Recently I took my three year old filly to a local show to hang out. While watching a class, a woman approached me to ask the question: What should I do with …? In this case, her horse would fly backwards whenever she approached to put on the bridle. And then, the questions: What should I do? Why is he doing this? As always, difficult questions to answer. First, the horse tells me when to do, how to do, what to do in a given situation. There is no formula for “If he does this, I will do this”. Next, what the horse is actually physically doing may not be the problem, it may be the byproduct of the problem. What you do know is that what he is doing is not acceptable behavior. The real issue leads back to mindset: the horse’s mindset and even more so, the person’s mindset. In other words, it is not necessarily what you actually do that the horse has a problem with, it is the pressure created by what you do, which in turn triggers a response; in this case, raise your head and fly backwards. The horse uses what Nature’s View calls the tyrant mindset: in other words, freeze flight or fight is his natural instinct. When in this mode, the horse is actually saying “I want to do what I want to do.” Sounds familiar? There is nothing wrong with this line of thinking; indeed, in nature, in the world of nature, the horse would depend on it for its own survival. The problem is, in our world, this mindset is not favorable to him, and if he continues on that path, someone will probably get hurt.

So back to the first question, what should I do? The first thing you need to do is introduce the horse to a new way of thinking: one called the alpha way of thinking. This is not necessarily the same alpha that you may have heard of in other methods of horsemanship. With Nature’s View, alpha simply uses the mindset of “How can I help you?” With the tyrant mindset that we mentioned before of “I will do what I will do.” the horse decides what to do or the person decides how much pressure to apply (usually elicited from previous situations, so you can over- or under-react). Alpha thinking, the other side of the pendulum, is defined as what the resistance of the horse is in a given situation determines the amount of pressure applied, plus some more. This mindset requires managing the moment, riding the horse beneath you, not the one four steps ahead or behind. Remember, we learn and we learn by example, so which mindset would you rather use on your horse: alpha or tyrant?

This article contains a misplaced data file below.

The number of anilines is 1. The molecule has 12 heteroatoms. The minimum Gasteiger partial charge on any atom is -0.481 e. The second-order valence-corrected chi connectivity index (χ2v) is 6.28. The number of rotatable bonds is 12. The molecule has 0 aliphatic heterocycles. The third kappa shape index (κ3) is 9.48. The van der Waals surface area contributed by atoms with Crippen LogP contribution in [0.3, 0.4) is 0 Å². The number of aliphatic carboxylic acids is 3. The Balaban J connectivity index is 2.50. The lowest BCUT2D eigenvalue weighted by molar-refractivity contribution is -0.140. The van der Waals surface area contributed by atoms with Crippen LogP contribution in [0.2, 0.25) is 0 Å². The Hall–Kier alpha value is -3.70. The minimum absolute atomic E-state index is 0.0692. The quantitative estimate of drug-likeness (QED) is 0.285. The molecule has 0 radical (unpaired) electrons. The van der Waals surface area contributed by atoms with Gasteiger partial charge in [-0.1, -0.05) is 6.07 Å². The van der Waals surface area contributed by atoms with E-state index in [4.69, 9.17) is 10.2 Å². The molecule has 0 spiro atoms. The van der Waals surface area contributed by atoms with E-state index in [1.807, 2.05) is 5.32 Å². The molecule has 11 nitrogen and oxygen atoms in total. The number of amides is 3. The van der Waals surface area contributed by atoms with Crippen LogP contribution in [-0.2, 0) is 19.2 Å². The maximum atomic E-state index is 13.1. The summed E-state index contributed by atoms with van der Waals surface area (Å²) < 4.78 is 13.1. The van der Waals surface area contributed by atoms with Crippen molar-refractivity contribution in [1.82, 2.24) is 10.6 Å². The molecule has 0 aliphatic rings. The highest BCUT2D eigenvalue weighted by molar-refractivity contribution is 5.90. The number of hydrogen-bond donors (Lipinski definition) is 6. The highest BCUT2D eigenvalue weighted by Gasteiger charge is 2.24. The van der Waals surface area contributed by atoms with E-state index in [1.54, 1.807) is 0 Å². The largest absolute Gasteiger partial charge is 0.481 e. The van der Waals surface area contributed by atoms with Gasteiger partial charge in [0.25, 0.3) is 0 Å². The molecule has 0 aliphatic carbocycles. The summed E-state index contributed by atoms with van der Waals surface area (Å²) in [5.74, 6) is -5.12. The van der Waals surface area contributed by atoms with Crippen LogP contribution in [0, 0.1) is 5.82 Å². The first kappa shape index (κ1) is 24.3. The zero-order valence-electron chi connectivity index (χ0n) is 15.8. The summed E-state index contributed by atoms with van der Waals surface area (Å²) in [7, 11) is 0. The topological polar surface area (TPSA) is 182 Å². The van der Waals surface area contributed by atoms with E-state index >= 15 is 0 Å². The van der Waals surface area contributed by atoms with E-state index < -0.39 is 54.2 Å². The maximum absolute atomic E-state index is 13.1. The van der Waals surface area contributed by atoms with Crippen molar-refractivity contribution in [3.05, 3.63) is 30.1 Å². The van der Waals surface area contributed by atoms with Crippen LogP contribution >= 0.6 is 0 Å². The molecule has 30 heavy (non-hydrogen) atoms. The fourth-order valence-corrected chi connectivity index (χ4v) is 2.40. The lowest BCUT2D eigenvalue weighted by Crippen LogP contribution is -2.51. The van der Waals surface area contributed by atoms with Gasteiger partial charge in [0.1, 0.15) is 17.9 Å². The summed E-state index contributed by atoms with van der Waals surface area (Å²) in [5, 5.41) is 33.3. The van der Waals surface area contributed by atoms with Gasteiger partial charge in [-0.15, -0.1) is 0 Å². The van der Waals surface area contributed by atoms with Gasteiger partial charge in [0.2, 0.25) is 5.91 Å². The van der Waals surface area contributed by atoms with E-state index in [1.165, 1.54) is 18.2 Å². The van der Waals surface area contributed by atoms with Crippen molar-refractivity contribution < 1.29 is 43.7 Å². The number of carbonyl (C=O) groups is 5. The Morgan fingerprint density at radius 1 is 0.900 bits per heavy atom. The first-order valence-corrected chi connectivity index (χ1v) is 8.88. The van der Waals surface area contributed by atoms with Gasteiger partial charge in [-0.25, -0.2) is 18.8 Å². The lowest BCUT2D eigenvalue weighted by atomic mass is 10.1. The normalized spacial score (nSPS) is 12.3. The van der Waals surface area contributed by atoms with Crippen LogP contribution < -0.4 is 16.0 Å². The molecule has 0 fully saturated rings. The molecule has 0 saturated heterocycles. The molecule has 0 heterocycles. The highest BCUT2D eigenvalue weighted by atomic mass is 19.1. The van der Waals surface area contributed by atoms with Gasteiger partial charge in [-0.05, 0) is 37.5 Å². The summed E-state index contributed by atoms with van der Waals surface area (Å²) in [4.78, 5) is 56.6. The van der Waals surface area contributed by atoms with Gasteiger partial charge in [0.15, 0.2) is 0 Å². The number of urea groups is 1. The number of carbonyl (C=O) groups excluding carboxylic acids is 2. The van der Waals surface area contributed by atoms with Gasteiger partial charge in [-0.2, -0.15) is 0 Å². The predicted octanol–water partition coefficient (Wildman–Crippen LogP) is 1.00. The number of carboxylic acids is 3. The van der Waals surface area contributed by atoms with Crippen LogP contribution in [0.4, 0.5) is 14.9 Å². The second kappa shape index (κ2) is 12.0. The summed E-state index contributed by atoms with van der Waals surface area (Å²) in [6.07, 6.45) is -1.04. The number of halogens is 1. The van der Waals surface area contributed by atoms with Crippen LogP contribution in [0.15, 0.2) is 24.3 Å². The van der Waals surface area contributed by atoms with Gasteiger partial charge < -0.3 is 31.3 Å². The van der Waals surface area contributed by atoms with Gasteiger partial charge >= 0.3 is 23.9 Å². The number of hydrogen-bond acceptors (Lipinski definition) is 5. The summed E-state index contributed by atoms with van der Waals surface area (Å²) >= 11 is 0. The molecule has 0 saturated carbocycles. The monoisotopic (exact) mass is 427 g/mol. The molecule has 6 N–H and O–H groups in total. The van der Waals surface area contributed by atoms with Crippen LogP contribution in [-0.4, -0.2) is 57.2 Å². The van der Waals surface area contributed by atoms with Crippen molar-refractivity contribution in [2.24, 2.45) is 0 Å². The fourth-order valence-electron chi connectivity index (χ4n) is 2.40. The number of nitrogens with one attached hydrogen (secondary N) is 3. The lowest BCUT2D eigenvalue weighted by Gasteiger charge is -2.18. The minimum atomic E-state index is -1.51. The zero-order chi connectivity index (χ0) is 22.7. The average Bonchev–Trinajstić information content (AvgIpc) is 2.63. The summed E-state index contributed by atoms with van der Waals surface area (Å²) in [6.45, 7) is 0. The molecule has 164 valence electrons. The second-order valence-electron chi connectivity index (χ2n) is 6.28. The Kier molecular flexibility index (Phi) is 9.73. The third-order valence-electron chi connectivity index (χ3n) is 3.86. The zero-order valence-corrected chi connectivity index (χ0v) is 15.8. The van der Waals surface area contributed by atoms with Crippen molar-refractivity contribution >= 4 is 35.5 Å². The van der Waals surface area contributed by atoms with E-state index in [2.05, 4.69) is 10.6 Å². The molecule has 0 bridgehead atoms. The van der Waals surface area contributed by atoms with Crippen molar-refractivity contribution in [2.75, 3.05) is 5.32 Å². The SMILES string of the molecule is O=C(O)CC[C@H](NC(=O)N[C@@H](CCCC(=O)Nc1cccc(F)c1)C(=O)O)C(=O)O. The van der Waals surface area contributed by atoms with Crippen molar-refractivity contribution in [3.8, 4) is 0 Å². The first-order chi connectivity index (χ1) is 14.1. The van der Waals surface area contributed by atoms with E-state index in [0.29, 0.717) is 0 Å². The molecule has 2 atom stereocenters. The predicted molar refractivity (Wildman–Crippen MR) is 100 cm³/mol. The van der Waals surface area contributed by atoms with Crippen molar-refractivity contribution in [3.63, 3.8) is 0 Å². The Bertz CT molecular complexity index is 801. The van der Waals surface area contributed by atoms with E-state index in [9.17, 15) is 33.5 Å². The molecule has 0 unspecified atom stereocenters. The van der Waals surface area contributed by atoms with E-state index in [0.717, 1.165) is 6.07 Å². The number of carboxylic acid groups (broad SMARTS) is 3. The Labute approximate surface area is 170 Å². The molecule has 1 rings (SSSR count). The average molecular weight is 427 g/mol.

In any case, there are four basic things we use to achieve a task or a goal: movement, direction, rhythm and track. These are actually the things you can see: in Nature’s View we use these things to work on the underlying things (things like problem solving, timing, listening, etc.). This is actually true for us too. Think about it: to get ready for work in the morning, first you have to move; then you must move in the direction of the kitchen for breakfast; but back to the situation with the horse. For example, within a working segment, if we ask a horse to go in a certain direction and the horse decides to change direction on his own, the amount of pressure you apply is equal to his resistance, plus a little bit more. If you pay attention to the horse and let it tell you what to do to apply that pressure, the horse will more than likely change back to its original direction. Every time you apply pressure, you raise what we call his negative pole. The poles within (both negative and positive) are the feelings that let you know when a situation is favorable or not for your well-being. If the resistance continues and you keep increasing the pressure (remember to use the alpha mindset), eventually what they feel from you will be greater than what they imagine (the pressure to change direction). As soon as you feel that they have converted to the new way of thinking, you should release the pressure. Don’t get caught up in looking for an action. Remember, as soon as you feel the horse transitioning to the new mindset, that’s when you release the pressure.

So back to the questions; we use the bridle (the goal) as the reason for the journey (creating a relationship with your horse) to practice the invisible (timing, feeling, anger management, listening skills) that allows you to develop a whole new alpha mindset, or way of thinking; a lot to think about, right?! Just like jumping, crossing the stream or loading the trailer, putting it on or taking it off is one of the many things we do with our horses; but the icing on the cake is having a willing partner in any task we attempt. It is not about achieving the goal, not even about the journey; it’s about the mindset needed for both. The goal is simply the reason for the journey. Within the journey, we are allowed to practice the mindset, and the more skilled we are at the mindset, the more we will be able to follow our passion, whatever it may be (dressage, hunter/jumper, trail riding, western pleasure). So instead of putting the cart before the horse and focusing on the goal or even the journey, we first need the alpha mindset.

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